Color Vision

Color is the feature of visual perception achieved by a complex process that starts in the eye and ends in an observer's brain. The visual perception is derived from the stimulation of photoreceptor cells by the photons (from the visible region of the electromagnetic radiation with a certain wavelength) on the retina and interpreted in the visual-related cortex region of the observer's brain.

Vision is the state of being able to see. Together, color vision is the ability to identify and distinguish between photons with different wavelengths from the visible region of electromagnetic radiation. Since light can behave as a wave and a particle, color vision uses several light photons and the wavelength of the absorbed photons received at the retina to create the perception of visual color in the brain.

How does it work?

The light that falls on the retina is passed on to light-sensitive photoreceptor cells called rods and cones. The names of these cells refect their approximate shape. The light-sensing structure in both photoreceptors has two parts, the retinal that absorbs the photon and the retinal molecule embedded in an opsin protein. The retinal is the same for both types of cells, but the retinal molecule determines which photoreceptors are sensitive to which color of light.

The rod cells are used to see in low light conditions because many hundred rod cells are attached to a single ganglion cell, which creates the nerve impulse passed on to the brain. Therefore, rods can amplify the signal in low lighting conditions. Since rods are the only type of cells that function under low light conditions, only two kinds of signals are passed on to the optic nerve, light (white) or no-light (black). Therefore, it allows the observer to see only grey shades for a different proportion of mixture from black and white.

On the other hand, the cone cells are receptors that work in bright light that facilitate color vision. Only a few cone cells are connected to one ganglion cells, and therefore, have lower sensitivity but high accuracy in good light conditions. The cone cells are of three main types categorised as L cones (or red cones), M cones (or green cones) and S cones (or blue cones) corresponding to Long, Medium and Short wavelengths of photons, respectively.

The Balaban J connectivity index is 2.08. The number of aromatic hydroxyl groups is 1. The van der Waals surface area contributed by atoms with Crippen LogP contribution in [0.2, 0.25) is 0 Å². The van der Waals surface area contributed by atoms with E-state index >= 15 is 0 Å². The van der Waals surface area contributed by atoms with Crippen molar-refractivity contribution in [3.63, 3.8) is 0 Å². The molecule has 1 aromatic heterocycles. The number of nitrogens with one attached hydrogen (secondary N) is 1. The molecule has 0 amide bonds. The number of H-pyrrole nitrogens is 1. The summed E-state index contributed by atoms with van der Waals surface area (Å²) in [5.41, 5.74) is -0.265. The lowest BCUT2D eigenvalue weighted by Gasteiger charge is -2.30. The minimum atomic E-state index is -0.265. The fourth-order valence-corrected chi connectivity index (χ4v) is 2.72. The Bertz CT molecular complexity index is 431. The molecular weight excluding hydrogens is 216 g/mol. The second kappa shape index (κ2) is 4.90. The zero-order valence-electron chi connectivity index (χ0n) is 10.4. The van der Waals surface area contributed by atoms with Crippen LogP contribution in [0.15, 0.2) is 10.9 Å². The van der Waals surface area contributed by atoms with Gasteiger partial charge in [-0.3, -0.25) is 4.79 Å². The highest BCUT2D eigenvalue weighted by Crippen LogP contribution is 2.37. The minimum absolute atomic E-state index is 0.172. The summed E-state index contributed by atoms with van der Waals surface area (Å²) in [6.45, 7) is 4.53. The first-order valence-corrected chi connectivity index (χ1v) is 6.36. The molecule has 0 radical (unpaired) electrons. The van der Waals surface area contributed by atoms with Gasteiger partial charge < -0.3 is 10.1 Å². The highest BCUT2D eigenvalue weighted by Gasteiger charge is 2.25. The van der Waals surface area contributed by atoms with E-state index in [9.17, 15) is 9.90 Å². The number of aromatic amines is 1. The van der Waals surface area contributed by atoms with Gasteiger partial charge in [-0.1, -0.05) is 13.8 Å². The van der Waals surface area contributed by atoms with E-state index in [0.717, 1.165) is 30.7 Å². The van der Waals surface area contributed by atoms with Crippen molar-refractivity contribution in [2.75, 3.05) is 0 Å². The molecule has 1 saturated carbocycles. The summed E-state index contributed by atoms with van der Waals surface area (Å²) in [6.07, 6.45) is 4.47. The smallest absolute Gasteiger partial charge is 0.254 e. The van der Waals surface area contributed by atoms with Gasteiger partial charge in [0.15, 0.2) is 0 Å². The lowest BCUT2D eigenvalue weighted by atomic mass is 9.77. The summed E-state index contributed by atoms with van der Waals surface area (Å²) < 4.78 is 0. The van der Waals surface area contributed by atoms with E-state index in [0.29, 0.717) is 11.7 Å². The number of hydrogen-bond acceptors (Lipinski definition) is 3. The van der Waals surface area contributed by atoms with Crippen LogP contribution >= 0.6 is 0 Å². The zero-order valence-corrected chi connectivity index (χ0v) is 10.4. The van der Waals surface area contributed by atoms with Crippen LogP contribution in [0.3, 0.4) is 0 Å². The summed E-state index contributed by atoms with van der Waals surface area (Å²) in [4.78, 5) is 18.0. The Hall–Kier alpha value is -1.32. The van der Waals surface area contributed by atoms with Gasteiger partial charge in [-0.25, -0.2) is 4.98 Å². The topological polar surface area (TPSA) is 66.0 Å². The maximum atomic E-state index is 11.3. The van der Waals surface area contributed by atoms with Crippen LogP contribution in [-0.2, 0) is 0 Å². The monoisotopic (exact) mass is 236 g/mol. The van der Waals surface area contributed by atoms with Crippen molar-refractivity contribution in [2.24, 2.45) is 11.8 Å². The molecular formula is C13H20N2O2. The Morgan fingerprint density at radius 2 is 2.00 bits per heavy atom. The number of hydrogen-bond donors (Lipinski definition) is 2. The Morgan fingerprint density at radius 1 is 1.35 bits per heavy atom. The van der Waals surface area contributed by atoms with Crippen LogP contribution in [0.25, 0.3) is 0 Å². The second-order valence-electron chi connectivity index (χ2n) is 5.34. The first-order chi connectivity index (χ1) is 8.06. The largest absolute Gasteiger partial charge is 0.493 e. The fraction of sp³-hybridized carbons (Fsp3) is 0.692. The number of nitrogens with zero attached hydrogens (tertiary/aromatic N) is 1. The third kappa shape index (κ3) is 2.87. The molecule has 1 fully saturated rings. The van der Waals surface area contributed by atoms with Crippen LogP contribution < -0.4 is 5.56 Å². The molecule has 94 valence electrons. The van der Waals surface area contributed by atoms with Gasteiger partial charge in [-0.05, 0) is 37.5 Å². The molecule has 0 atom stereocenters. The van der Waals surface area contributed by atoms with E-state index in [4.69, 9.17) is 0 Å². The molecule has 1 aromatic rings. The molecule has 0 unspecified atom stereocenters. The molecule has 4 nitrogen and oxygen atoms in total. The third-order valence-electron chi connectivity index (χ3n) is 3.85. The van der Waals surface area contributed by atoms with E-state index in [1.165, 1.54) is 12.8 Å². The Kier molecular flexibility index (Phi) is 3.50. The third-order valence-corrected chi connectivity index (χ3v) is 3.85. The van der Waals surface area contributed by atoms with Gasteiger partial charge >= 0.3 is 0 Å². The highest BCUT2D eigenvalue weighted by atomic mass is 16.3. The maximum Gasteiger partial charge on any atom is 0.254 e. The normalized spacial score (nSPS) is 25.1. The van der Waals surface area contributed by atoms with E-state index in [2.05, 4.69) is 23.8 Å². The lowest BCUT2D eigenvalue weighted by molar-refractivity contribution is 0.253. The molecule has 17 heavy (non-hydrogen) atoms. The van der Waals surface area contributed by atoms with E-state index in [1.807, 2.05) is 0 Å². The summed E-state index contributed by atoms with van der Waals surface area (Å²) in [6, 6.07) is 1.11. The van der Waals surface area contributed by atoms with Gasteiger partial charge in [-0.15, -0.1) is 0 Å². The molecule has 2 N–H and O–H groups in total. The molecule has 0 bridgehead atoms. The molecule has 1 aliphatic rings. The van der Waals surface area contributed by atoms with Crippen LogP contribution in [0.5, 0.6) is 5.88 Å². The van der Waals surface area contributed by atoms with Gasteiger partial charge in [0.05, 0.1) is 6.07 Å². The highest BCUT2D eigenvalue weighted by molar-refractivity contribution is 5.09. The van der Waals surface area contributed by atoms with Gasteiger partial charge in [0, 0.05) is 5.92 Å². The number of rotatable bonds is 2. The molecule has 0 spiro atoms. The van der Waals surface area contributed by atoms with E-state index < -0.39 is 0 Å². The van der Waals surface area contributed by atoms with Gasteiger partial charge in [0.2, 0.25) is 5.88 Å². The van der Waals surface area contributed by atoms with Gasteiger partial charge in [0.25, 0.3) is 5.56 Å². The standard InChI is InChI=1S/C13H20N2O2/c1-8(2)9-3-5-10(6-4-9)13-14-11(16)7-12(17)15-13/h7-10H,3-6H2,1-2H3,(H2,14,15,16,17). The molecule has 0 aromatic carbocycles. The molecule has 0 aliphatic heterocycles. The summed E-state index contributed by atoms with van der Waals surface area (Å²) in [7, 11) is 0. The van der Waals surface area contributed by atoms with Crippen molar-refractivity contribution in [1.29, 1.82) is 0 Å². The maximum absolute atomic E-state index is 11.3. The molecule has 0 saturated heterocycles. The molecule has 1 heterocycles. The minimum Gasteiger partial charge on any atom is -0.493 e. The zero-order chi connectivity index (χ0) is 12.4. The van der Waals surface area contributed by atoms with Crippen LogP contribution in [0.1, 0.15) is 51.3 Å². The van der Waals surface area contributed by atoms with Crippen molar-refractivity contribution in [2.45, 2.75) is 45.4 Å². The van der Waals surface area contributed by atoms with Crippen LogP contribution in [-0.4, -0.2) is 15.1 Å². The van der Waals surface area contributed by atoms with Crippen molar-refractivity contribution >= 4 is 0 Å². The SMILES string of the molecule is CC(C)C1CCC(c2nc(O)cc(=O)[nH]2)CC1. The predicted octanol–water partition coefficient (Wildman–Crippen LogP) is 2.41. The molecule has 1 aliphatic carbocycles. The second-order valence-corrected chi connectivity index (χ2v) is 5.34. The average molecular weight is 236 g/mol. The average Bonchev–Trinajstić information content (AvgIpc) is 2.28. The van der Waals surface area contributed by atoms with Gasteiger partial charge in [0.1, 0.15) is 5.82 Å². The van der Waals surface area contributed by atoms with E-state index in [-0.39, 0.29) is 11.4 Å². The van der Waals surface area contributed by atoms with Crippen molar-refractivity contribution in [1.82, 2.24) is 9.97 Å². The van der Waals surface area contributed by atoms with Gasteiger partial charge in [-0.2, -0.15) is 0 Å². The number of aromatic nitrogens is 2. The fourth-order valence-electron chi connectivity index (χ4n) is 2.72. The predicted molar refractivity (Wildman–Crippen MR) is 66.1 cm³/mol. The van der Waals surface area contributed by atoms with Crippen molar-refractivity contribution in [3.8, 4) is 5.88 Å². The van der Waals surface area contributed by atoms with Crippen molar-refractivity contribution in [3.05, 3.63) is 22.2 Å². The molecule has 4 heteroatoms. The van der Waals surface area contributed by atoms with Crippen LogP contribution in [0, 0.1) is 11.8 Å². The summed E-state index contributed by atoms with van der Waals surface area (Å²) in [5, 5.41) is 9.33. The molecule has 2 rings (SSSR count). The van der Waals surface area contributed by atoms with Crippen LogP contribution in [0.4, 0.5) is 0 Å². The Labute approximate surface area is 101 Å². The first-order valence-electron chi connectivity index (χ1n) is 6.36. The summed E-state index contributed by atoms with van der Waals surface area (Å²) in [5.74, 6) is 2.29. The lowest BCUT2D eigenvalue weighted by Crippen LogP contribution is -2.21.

When these photoreceptors receive the photons, the three types of cone cells react in different amounts to different wavelengths of photons leading to varying spectral sensitivity in each type of cone cells (because they contain different forms of opsin – a photopigment protein). The mixture of these three signals in varying amounts can produce the whole spectrum of rainbow colors.

Those photoreceptors emit the resulting signal that propagates towards the retinal ganglion cells, and along with the nerve response outputs, are sent along the optic nerve, then to optic chiasma, and then to the lateral geniculate nucleus in the thalamus while propagating through many magnocellular neuron layers and parvocellular neuron layers (which are responsible for color detection), and finally reaching to the primary visual cortex in the brain announcing the arrival of light. The primary visual cortex is connected to the secondary visual cortex and visual association cortex via dorsal and ventral streams, where the color-related visual analysis occurs.

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